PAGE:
[Stares at them for a moment; then lifts his hat.] Why, blast me if here isn’t a country tyke that has strayed into regular tip-top society.
[Looking up.] What do you mean by that, Mr. Ulfheim?
[More quietly and politely.] I believe I have the honour of addressing no less a person than the great Sculptor Rubek.
[Nods.] I remember meeting you once or twice—the autumn when I was last at home.
That’s many years ago, now. And then you weren’t so illustrious as I hear you’ve since become. At that time even a dirty bear-hunter might venture to come near you.
[Smiling.] I don’t bite even now.
[Looks with interest at ULFHEIM.] Are you really and truly a bear-hunter?
[Seating himself at the next table, nearer the hotel.] A bear-hunter when I have the chance, madam. But I make the best of any sort of game that comes in my way—eagles, and wolves, and women, and elks, and reindeer—if only it’s fresh and juicy and has plenty of blood in it.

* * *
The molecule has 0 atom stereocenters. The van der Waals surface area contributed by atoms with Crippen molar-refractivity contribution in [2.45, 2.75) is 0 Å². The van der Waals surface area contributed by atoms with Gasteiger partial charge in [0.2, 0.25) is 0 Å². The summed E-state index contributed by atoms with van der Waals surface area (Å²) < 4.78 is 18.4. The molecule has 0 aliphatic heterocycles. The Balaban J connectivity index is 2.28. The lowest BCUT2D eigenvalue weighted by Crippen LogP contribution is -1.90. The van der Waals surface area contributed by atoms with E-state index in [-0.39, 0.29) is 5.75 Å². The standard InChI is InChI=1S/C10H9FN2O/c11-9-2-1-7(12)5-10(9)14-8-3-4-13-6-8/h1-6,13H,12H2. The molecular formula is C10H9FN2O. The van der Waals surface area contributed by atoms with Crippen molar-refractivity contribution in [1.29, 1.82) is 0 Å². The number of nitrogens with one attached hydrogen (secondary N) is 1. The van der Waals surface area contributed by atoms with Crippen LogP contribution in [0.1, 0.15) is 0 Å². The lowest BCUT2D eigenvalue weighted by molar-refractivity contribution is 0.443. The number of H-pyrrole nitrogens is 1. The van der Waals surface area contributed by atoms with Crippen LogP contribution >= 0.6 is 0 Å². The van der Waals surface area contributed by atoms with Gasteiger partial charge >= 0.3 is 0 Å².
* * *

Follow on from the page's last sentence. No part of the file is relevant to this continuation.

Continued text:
[Drinks from his pocket-flask.
[Regarding him fixedly.] But you like bear-hunting best?
I like it best, yes. For then one can have the knife handy at a pinch. [With a slight smile.] We both work in a hard material, madam—both your husband and I. He struggles with his marble blocks, I daresay; and I struggle with tense and quivering bear-sinews. And we both of us win the fight in the end—subdue and master our material. We never rest till we’ve got the upper hand of it, though it fight never so hard.
[Deep in thought.] There’s a great deal of truth in what you say.
Yes, for I take it the stone has something to fight for too. It is dead, and determined by no manner of means to let itself be hammered into life. Just like the bear when you come and prod him up in his lair.
Are you going up into the forests now to hunt?
I am going right up into the high mountain.—I suppose you have never been in the high mountain, madam?